How to create and sustain a customer-led business
IMD’s Martin Hilti Professor of Marketing and Change Management, Seán Meehan, and Charlie Dawson, founder of the pioneering customer-led consultancy, The Foundation spent years researching how some companies become customer-led, why they are so rare, and why it is so difficult to sustain. They reveal their findings in the book, The Customer Copernicus.
A customer-led organization is one that understands what customers value, and innovate accordingly. This requires an organization to really search for new ways to solve customer problems and look at the outcomes customers want rather than the product or service customers are buying. They create value through new and better innovations, not what’s established as the competitive battleground in the market. Companies that do this are trailblazers and change whole markets to better serve the customer.
Although the majority of executives acknowledge that customer-prioritization should be their ultimate goal, very few actually successfully do this. The reason behind this comes down to the shared beliefs within an organization. People’s shared beliefs about success are those unspoken assumptions within groups about what is valued and rewarded within the organization, in other words what will get you a pat on the back versus what will get you in trouble.
Customer-led organizations have widely shared outside-in beliefs. They see their purpose in terms of their service to customers, they view everything from the customer’s point of view – outside-in. This perspective is entirely unnatural.
The natural perspective is to see things from your own point of view, from the inside-out. Beliefs are formed with reference to people and experiences close to you. Executives with a lot of layers between them and the customer, procedures and significant internal responsibilities are preoccupied with what’s close. Unlike early days in a smaller organization, customers are increasingly distant and abstract. Inside-out organizations are prone to see success in terms they can more easily control – “hitting the numbers” (often expressed in pure volume or financial terms) or some version of that. It is common to see such targets increasing gradually over time, rewarding people rewards for hitting them and punishing people in some way for missing them. This is a very natural way of doing business and it tends to work in the short term, but it tends not to work in the long term.
Outside-in initiatives are customer led initiatives which usually involve some very bold policies. A good example is the one-in-front queuing system Tesco developed where they promised to open a new checkout any time there was a queue of more than two people. The company knew this was going to cost 60 million pounds a year (in 1994, this represented 10% of pre-tax profits), but beyond believing this would make the customer experience better, they had no way of knowing whether there would be any financial pay-back. With outside-in initiatives, you can’t research the result, you just have to have the belief or conviction to take the risk.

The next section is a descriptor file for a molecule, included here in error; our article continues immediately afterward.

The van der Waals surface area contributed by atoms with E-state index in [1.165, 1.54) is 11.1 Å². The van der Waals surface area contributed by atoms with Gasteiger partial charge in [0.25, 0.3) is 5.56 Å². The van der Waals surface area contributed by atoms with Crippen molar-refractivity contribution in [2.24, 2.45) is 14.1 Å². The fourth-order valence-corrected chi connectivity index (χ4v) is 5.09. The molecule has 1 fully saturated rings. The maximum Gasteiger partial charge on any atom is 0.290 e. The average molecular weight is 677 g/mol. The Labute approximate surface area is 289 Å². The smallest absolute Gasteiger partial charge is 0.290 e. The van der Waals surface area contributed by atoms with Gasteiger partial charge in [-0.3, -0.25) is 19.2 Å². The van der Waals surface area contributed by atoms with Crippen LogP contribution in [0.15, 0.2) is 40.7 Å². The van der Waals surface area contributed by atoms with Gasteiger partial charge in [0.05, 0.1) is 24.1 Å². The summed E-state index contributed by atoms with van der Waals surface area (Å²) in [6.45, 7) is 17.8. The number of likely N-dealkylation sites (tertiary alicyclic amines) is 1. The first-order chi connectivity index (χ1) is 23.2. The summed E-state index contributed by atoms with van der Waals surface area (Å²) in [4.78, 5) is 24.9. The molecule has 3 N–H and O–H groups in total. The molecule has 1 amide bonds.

Meehan and Dawson identified four key factors required for organizations to transform from an inside-out perspective to a customer-led outside-in belief system.
- The company must experience burningness. Burningness is a state of mind that means action is required – the status quo is unacceptable.
“If you feel like your business is on fire, it flips your risk calculations,” explains Dawson.
Normally, the safest thing to do in business is to keep doing roughly what you’ve been doing and the dangerous thing is to try something bold or something different. But if your business model is on fire, making a bold change becomes necessary.
Because outside-in initiatives tend to have definite costs and somewhat uncertain benefits companies usually need a burningness before the organization will really get into action. This burningness comes from pain, fear or ambition.
- There must be a series of instances that become what we call moments of a belief. When burningness compels a company to take a bold step, the first moment of belief comes when stakeholders see an outside-in initiative work.
“For a moment of belief two things have to happen. You have to know it’s working, but then the organization has to see it working, for both the customer and the organization,” says Meehan.
After one success, then people try another outside-in initiative, until there have been many of these moments of belief.
- Gradually the belief system needs to become systematic throughout the organization
- Eventually systems need to become purposeful and there is a deep-rooted belief the organization exists to serve customers first.
When a company moves through these steps, it can shift to a total outside-in belief system but even with success in this transformation, many businesses are pulled back to inside-out, more natural ways over time because as they grow they become more careful, conventional and more protective of the status quo – they are comfortable.
The customer-led beliefs can also be challenged by new people come in without the same experiences and perspectives. When faced with crises such as the GFC or the Pandemic customer-led beliefs can be threatened as financial pressures grow and managers reach for convenient levers to “make the numbers work”. with all of these we see a loss belief. Becoming customer-led is hard work – harder still to sustain it over time.
If you would like to learn more about becoming and remaining customer-led, check out the book, The Customer Copernicus.
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